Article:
For consumers, 3D printing has failed to become the must-have technology that many predicted. Outside of the home and in industry, though, 3D printing technology has become far more widespread, and offers exciting possibilities for future development. Platforms continue to advance, but the future of 3D printing seems to be all about materials.
In industry, 3D printing is more commonly known as additive manufacturing (AM).
Engineers send a computer-aided design to the AM equipment. The equipment follows those instructions and adds successive layers of liquid, powder, sheet material and others to fabricate an object in 3D.
Unlike traditional manufacturing, the object is created as a whole, requiring virtually no intermediate products.
How is 3D printing being used and what are the benefits?
The ability to create bespoke parts quickly and relatively cheaply has seen AM adopted in advanced design and manufacturing industries. It is often used by businesses to create a-mock up to help refine the product before entering full-scale manufacturing.
Industries that require a regular supply of prototype parts, such as aerospace, medicine and automotive, have been some of the key employers of AM.
Williams F1 ADM team leader Richard Brady told Verdict that speed is a vital benefit of AM and is used to accelerate the testing and development process. “We embark on projects where fast development is vital so we can manufacture parts which are normally made by conventional means,” he said.
Depending on the complexity of the project, it can take as little as a couple of days up to a couple of weeks to design and produce a part. This gives engineers a visual of a prototype that they can test without going through a traditional, longer manufacturing process.
In Williams F1 materials engineer Clare Sibley’s case, this can could be a piece of pit equipment. “The engineers can actually have and hold something that they’re designing so they can understand how it’s fitting together,” she said.
Materials, materials, materials
Many people’s idea of a 3D printer is a hobbyist printer that can only operate with thermoplastics. While many materials used in AM tend to be nylon-based thermoplastics, industrial 3D printers can also create objects from metal. This includes metals such as steel, titanium, gold and silver.
This creates opportunities across the manufacturing industry, particularly in more niche areas. Medical equipment provider BEGO USA, for example, uses a form of AM known as direct metal laser sintering to create replacement teeth and fillings. Manufacturers can 3D print teeth made from alloys using a digital scan in just 48 hours.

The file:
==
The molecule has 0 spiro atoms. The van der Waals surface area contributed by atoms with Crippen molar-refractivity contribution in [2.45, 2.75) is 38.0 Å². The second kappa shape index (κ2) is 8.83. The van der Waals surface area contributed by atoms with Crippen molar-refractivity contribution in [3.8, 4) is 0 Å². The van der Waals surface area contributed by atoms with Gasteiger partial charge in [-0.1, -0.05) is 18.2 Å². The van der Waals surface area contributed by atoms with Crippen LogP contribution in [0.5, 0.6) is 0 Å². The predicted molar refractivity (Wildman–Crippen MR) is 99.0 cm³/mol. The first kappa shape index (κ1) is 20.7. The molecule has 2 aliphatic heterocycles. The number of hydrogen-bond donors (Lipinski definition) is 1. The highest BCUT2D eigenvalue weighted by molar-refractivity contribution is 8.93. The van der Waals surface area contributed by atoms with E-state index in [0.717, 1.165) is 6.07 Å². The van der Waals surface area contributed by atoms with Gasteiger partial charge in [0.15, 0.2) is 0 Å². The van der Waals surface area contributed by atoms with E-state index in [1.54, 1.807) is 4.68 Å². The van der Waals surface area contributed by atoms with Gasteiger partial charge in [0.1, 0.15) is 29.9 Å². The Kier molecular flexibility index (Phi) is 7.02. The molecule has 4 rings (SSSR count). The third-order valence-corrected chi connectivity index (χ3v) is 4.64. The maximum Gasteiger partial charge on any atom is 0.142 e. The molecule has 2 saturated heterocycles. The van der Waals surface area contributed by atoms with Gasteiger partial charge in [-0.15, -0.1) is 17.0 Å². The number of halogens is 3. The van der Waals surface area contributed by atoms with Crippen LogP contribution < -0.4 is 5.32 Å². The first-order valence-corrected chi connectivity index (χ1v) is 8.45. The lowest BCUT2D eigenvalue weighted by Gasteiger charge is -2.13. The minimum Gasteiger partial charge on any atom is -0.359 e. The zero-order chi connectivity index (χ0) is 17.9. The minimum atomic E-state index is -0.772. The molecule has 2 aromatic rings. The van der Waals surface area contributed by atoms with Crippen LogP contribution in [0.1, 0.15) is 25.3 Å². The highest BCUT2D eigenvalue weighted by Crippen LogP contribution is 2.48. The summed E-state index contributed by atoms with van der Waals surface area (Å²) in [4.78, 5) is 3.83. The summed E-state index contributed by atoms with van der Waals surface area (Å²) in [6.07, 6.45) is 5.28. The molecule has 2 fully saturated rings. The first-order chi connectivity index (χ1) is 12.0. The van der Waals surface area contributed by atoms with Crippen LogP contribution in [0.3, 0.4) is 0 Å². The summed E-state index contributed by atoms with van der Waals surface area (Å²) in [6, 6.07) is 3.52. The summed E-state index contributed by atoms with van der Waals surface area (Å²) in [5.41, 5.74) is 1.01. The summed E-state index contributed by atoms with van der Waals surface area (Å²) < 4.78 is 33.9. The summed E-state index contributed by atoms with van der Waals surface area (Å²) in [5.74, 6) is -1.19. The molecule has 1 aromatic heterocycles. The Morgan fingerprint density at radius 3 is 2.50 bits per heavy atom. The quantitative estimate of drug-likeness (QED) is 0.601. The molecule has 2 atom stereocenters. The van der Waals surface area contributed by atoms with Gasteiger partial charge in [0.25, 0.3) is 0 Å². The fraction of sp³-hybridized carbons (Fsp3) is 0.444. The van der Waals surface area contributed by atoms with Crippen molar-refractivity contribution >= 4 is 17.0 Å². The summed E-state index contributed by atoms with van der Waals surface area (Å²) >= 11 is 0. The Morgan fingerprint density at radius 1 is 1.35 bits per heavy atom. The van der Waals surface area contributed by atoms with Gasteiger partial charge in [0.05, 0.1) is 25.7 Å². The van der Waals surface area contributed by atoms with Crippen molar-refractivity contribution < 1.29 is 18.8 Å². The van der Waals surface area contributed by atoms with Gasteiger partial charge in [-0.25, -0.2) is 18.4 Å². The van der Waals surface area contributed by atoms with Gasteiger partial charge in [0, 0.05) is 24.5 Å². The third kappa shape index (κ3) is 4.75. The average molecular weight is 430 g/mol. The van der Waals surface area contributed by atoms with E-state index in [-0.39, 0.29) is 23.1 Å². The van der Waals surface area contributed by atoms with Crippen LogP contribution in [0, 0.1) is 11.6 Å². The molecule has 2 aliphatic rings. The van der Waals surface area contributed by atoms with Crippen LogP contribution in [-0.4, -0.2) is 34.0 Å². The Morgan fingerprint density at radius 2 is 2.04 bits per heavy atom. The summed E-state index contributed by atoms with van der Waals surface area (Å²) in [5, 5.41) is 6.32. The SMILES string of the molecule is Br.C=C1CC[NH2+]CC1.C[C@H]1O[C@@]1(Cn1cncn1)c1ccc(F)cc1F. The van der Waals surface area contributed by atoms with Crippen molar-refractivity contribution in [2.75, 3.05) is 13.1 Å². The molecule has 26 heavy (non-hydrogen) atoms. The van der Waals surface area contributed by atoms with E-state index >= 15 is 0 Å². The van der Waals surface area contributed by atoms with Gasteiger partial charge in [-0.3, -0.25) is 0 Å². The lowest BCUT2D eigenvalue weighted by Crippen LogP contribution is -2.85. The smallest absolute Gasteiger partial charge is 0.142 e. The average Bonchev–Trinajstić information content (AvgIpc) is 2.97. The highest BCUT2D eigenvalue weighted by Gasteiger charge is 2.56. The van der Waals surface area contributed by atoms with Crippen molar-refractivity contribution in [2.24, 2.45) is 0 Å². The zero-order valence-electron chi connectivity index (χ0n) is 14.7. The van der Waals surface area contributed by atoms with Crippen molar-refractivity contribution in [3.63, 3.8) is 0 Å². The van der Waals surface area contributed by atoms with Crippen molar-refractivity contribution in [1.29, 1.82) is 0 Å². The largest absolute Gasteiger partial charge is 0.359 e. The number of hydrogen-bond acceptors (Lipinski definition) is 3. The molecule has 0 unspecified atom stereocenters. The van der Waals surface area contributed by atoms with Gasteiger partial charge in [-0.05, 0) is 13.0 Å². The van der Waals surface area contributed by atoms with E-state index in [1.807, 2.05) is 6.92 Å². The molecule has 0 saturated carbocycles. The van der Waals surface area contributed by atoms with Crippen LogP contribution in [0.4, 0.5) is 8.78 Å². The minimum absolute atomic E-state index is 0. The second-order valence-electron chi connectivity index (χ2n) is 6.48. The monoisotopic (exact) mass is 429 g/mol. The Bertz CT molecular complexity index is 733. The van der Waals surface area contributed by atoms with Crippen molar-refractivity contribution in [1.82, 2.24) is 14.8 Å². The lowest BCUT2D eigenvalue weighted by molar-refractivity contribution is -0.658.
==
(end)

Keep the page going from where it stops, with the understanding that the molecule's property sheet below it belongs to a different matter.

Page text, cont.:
This has led to significant disruption of the traditional lost-wax mould approach. And the key to that is access to a greater range of materials. “The end of casting is approaching as the application of additive manufacturing to dentistry begins to alter the landscape,” said BEGO USA president Bill Oremus.
The provider of BEGO USA’s AM machinery is EOS. Its UK&I regional manager, Gary Taylor, believes that the range of materials is central to the uptake of 3D printing across industries.
“If we think about the manufacturing landscape, there are more parts made in metallic than there are in plastic,” said Taylor.
“So, what we’re finding now is that a lot more companies who are developing parts in metal are now seriously looking at the AM process as a viable alternative to traditional methodology.”
In addition to plastic and metal, additive manufacturing can be used to create products from glass, rubber and composites. More and more materials are being added to this portfolio. This allows engineers to work with materials that have a greater range of properties. With more properties available, such as robustness and fire resistance, AM continues to provide extra value to manufacturers.
Brady identified strength, processing and reuse as the main qualities that he looks for in new materials.
“The whole technology, from my view, is material driven,” said Brady. “The machines will come along, but it’s going to be materials that will be making the major steps forwards.”
Taylor agreed, saying that the focus is “materials, materials, materials”.
The future of 3D printing is also about confidence
Uptake of AM continues to grow among manufacturers. According to consultancy PwC, two thirds of US manufacturers are already adopting 3D printing in some form. But that leaves a substantial percentage that are not yet convinced of its benefits. AM is still relatively expensive and remains, for now, better suited to smaller production scales.
However, with an increasing variety of materials becoming available to AM, Taylor believes it’s becoming a matter of education.
“It’s not thinking of designing the part with traditional methodology,” he said. “It’s having people who understand AM and what you can design in AM, so that when you look to design a part you’re thinking outside the box and doing it in a slightly different way.”
Taylor also believes that instilling confidence in manufacturers is important. AM is still a relatively new manufacturing process. Ultimately, though, Taylor believes that in the medium-term, AM will become a fully accepted process in the manufacturing toolbox.
“At the moment it’s not there, it’s not mature, it is maturing and it will take some time. But it’s not there yet.”